Essays on Econometrics and Macro-Finance

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This dissertation consists of three chapters on empirical macro-finance and the associated econometric methods.

In the first chapter, I develop a semiparametric single-index method for estimating multivariate jump-diffusion processes to model federal funds futures. I find that high-frequency changes in federal funds futures around FOMC announcements, which are the predominant measure of monetary policy shocks in the asset pricing and macroeconomic literature, are strongly forecastable by the estimated models, suggesting that they are not truly exogeneous. In contrast, the unexpected changes in federal funds futures on FOMC announcement days constructed from the semiparametric method are unforecastable by construction, and are strongly correlated with, but not the same as such high-frequency changes around FOMC announcements, suggesting that they are a better measure of monetary shocks.

In the second chapter, I study the predictability of bond yields. I find that federal funds futures, a proxy of monetary shocks, exhibit strong forecasting power on bond yields conditional on information contained in the cross section of the yield curve. Such additional return-forecasting information is effectively summarized by a single factor, and is not captured by unspanned macro factors. By focusing on the return-forecastability of trading strategies that take opposite positions at two different tenors by equal amount and unwind these positions one-day later, I bypass common econometric issues arising from the overlapping nature of bond excess returns.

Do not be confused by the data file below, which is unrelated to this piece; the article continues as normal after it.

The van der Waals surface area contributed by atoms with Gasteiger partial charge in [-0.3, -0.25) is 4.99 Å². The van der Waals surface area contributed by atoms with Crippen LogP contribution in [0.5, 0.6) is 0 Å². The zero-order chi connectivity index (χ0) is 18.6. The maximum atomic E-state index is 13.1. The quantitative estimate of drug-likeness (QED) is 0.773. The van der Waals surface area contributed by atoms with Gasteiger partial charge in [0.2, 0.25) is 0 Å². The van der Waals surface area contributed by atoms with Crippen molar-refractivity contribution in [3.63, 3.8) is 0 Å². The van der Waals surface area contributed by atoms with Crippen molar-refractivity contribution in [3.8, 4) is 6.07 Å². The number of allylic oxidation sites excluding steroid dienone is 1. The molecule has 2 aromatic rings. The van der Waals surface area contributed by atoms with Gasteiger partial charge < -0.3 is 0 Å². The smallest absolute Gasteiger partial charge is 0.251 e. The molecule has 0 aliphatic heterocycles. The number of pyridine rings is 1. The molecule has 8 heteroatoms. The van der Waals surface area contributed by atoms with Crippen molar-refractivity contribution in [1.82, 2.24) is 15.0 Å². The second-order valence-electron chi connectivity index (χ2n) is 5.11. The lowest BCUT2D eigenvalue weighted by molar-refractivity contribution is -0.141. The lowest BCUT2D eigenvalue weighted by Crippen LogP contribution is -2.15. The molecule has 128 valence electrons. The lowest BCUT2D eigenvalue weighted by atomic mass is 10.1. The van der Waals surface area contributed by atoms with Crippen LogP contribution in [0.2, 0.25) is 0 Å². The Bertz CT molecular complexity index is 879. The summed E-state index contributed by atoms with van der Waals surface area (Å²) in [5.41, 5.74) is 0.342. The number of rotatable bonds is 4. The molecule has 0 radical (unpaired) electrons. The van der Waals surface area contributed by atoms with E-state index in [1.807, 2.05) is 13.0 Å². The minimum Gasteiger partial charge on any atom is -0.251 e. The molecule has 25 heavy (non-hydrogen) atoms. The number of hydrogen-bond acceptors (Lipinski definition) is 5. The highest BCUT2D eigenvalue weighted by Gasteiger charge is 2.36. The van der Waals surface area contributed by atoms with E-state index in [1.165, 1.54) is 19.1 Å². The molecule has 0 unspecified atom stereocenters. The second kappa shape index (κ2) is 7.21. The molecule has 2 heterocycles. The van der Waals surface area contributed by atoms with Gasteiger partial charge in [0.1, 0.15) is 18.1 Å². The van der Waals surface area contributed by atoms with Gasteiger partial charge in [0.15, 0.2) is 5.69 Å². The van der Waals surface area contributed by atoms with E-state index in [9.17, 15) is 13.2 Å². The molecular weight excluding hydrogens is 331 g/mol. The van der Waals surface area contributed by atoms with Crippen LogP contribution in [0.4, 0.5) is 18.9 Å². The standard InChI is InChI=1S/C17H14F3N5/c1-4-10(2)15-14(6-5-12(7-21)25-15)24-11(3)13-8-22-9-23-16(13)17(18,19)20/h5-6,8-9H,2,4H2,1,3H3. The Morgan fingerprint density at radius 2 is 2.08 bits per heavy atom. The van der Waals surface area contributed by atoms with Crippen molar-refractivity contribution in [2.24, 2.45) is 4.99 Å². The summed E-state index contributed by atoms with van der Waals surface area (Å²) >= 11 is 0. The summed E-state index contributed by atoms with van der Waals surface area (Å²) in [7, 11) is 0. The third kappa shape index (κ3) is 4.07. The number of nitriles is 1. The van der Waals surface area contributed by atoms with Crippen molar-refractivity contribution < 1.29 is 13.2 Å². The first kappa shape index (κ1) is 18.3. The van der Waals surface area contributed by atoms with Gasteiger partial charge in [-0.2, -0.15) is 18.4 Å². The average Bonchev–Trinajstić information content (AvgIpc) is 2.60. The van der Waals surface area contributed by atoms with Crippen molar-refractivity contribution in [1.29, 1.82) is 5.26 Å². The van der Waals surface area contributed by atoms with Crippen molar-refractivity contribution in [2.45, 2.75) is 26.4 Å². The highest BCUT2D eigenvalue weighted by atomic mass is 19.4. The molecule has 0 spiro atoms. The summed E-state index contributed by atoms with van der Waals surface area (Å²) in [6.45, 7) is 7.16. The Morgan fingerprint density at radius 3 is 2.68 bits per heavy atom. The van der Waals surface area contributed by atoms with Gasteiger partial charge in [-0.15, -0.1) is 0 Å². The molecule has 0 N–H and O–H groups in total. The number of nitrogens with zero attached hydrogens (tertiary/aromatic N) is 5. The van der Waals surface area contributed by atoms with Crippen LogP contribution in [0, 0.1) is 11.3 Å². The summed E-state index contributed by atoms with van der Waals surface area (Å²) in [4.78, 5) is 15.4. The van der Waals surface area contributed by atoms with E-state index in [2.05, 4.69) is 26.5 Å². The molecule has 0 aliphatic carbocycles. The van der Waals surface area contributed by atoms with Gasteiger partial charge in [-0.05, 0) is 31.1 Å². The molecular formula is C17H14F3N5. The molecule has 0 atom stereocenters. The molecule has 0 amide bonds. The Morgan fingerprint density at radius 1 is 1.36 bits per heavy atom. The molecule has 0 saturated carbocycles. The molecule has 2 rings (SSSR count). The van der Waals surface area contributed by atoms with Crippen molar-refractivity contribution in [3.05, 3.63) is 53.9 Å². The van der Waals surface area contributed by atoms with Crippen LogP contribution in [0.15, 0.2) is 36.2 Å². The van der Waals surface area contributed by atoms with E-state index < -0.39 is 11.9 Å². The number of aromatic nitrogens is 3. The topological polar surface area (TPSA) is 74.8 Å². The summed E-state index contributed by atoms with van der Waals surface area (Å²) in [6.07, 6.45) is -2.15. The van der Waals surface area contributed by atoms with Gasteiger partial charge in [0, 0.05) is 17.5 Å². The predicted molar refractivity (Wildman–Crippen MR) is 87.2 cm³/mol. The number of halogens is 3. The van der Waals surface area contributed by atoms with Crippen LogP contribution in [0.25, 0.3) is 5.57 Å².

In the third chapter, I study macro factors in the risk premia of G10 currencies. Motivated by the finding from a structural model with minimalistic assumptions that the predictability of currency risk premium arises from the differences in the market prices of risks between the home and foreign countries, I tackle this problem by identifying return-forecasting macro factors for the G10 currencies. Based on dynamic factor analysis on a large panel of macro variables, it is found that common macro factors possess strong forecasting power on the risk premia of G10 currencies, especially at longer maturities. The single most important factor loads heavily on activities in the US housing market and bond yields, which exhibits uniform and nonlinear forecasting power across all currencies and at a variety of maturities. The strong in-sample forecasting power preserves out-of-sample.